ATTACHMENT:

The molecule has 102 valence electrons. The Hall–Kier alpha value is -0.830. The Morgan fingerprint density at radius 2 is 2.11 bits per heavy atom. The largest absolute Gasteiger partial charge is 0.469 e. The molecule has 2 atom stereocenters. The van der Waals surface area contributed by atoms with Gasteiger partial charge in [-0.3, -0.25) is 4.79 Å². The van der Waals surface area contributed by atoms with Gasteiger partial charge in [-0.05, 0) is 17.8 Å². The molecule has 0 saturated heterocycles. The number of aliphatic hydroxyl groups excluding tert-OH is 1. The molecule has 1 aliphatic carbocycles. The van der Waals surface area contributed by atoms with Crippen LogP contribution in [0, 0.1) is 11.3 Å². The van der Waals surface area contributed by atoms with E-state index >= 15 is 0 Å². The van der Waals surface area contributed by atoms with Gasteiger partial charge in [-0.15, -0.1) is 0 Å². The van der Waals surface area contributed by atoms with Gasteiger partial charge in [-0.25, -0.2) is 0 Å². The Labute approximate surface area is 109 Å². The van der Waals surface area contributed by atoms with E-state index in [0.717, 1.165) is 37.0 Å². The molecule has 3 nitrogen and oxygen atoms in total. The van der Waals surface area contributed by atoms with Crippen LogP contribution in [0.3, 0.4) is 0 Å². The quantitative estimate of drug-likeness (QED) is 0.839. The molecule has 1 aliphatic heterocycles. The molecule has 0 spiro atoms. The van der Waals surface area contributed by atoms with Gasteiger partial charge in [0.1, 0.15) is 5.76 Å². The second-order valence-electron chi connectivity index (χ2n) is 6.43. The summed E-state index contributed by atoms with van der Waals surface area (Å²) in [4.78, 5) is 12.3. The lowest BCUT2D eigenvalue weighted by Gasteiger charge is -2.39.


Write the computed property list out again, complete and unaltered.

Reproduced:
The molecule has 102 valence electrons. The Hall–Kier alpha value is -0.830. The Morgan fingerprint density at radius 2 is 2.11 bits per heavy atom. The largest absolute Gasteiger partial charge is 0.469 e. The molecule has 2 atom stereocenters. The van der Waals surface area contributed by atoms with Gasteiger partial charge in [-0.3, -0.25) is 4.79 Å². The van der Waals surface area contributed by atoms with Gasteiger partial charge in [-0.05, 0) is 17.8 Å². The molecule has 0 saturated heterocycles. The number of aliphatic hydroxyl groups excluding tert-OH is 1. The molecule has 1 aliphatic carbocycles. The van der Waals surface area contributed by atoms with Crippen LogP contribution in [0, 0.1) is 11.3 Å². The van der Waals surface area contributed by atoms with E-state index >= 15 is 0 Å². The van der Waals surface area contributed by atoms with Gasteiger partial charge in [-0.15, -0.1) is 0 Å². The van der Waals surface area contributed by atoms with Gasteiger partial charge in [-0.25, -0.2) is 0 Å². The Labute approximate surface area is 109 Å². The van der Waals surface area contributed by atoms with E-state index in [0.717, 1.165) is 37.0 Å². The molecule has 3 nitrogen and oxygen atoms in total. The van der Waals surface area contributed by atoms with Crippen LogP contribution in [0.3, 0.4) is 0 Å². The quantitative estimate of drug-likeness (QED) is 0.839. The molecule has 1 aliphatic heterocycles. The molecule has 0 spiro atoms. The van der Waals surface area contributed by atoms with Gasteiger partial charge in [0.1, 0.15) is 5.76 Å². The second-order valence-electron chi connectivity index (χ2n) is 6.43. The summed E-state index contributed by atoms with van der Waals surface area (Å²) in [4.78, 5) is 12.3. The lowest BCUT2D eigenvalue weighted by Gasteiger charge is -2.39.